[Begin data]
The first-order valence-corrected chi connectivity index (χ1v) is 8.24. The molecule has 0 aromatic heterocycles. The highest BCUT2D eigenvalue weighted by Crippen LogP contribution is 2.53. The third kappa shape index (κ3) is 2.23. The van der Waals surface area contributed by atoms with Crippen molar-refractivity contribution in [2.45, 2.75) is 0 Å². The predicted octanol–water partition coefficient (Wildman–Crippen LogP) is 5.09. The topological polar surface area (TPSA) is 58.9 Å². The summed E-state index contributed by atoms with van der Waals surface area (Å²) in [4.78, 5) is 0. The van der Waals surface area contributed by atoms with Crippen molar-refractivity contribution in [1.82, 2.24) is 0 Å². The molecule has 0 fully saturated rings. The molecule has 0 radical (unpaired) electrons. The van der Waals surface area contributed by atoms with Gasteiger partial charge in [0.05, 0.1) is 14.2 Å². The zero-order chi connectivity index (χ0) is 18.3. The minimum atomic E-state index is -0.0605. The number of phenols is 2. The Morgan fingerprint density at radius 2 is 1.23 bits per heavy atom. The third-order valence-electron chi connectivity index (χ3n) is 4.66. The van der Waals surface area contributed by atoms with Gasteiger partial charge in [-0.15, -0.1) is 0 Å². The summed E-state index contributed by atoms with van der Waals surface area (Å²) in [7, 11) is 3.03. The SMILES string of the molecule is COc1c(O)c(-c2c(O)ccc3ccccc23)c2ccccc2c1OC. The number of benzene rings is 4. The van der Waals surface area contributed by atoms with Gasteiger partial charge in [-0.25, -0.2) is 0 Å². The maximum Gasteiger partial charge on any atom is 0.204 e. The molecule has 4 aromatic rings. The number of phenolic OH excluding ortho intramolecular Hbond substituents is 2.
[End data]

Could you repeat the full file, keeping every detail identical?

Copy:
The first-order valence-corrected chi connectivity index (χ1v) is 8.24. The molecule has 0 aromatic heterocycles. The highest BCUT2D eigenvalue weighted by Crippen LogP contribution is 2.53. The third kappa shape index (κ3) is 2.23. The van der Waals surface area contributed by atoms with Crippen molar-refractivity contribution in [2.45, 2.75) is 0 Å². The predicted octanol–water partition coefficient (Wildman–Crippen LogP) is 5.09. The topological polar surface area (TPSA) is 58.9 Å². The summed E-state index contributed by atoms with van der Waals surface area (Å²) in [4.78, 5) is 0. The van der Waals surface area contributed by atoms with Crippen molar-refractivity contribution in [1.82, 2.24) is 0 Å². The molecule has 0 fully saturated rings. The molecule has 0 radical (unpaired) electrons. The van der Waals surface area contributed by atoms with Gasteiger partial charge in [0.05, 0.1) is 14.2 Å². The zero-order chi connectivity index (χ0) is 18.3. The minimum atomic E-state index is -0.0605. The number of phenols is 2. The Morgan fingerprint density at radius 2 is 1.23 bits per heavy atom. The third-order valence-electron chi connectivity index (χ3n) is 4.66. The van der Waals surface area contributed by atoms with Gasteiger partial charge in [-0.15, -0.1) is 0 Å². The summed E-state index contributed by atoms with van der Waals surface area (Å²) in [7, 11) is 3.03. The SMILES string of the molecule is COc1c(O)c(-c2c(O)ccc3ccccc23)c2ccccc2c1OC. The number of benzene rings is 4. The van der Waals surface area contributed by atoms with Gasteiger partial charge in [-0.25, -0.2) is 0 Å². The maximum Gasteiger partial charge on any atom is 0.204 e. The molecule has 4 aromatic rings. The number of phenolic OH excluding ortho intramolecular Hbond substituents is 2.